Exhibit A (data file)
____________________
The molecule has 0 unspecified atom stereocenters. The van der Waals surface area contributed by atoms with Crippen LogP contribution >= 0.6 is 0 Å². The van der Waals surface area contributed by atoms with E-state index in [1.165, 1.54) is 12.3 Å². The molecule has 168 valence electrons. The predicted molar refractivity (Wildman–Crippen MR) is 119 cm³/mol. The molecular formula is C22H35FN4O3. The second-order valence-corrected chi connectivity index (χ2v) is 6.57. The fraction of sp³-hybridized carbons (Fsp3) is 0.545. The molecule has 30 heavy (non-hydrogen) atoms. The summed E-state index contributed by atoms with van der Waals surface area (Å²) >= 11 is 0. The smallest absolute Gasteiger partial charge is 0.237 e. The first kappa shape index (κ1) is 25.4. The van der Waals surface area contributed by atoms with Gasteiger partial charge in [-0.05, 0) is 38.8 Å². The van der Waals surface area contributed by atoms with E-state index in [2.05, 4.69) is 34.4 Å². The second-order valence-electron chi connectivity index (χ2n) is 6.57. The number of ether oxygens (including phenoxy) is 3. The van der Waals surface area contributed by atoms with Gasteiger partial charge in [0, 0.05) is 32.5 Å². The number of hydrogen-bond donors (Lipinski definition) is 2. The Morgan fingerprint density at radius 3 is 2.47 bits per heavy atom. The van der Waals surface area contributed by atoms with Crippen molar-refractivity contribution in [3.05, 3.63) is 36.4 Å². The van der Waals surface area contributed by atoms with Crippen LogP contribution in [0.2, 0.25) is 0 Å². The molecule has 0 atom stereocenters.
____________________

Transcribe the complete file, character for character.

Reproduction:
The molecule has 0 unspecified atom stereocenters. The van der Waals surface area contributed by atoms with Crippen LogP contribution >= 0.6 is 0 Å². The van der Waals surface area contributed by atoms with E-state index in [1.165, 1.54) is 12.3 Å². The molecule has 168 valence electrons. The predicted molar refractivity (Wildman–Crippen MR) is 119 cm³/mol. The molecular formula is C22H35FN4O3. The second-order valence-corrected chi connectivity index (χ2v) is 6.57. The fraction of sp³-hybridized carbons (Fsp3) is 0.545. The molecule has 30 heavy (non-hydrogen) atoms. The summed E-state index contributed by atoms with van der Waals surface area (Å²) >= 11 is 0. The smallest absolute Gasteiger partial charge is 0.237 e. The first kappa shape index (κ1) is 25.4. The van der Waals surface area contributed by atoms with Gasteiger partial charge in [-0.05, 0) is 38.8 Å². The van der Waals surface area contributed by atoms with E-state index in [2.05, 4.69) is 34.4 Å². The second-order valence-electron chi connectivity index (χ2n) is 6.57. The number of ether oxygens (including phenoxy) is 3. The van der Waals surface area contributed by atoms with Gasteiger partial charge in [0, 0.05) is 32.5 Å². The number of hydrogen-bond donors (Lipinski definition) is 2. The Morgan fingerprint density at radius 3 is 2.47 bits per heavy atom. The van der Waals surface area contributed by atoms with Crippen molar-refractivity contribution in [3.05, 3.63) is 36.4 Å². The van der Waals surface area contributed by atoms with Crippen LogP contribution in [0.2, 0.25) is 0 Å². The molecule has 0 atom stereocenters.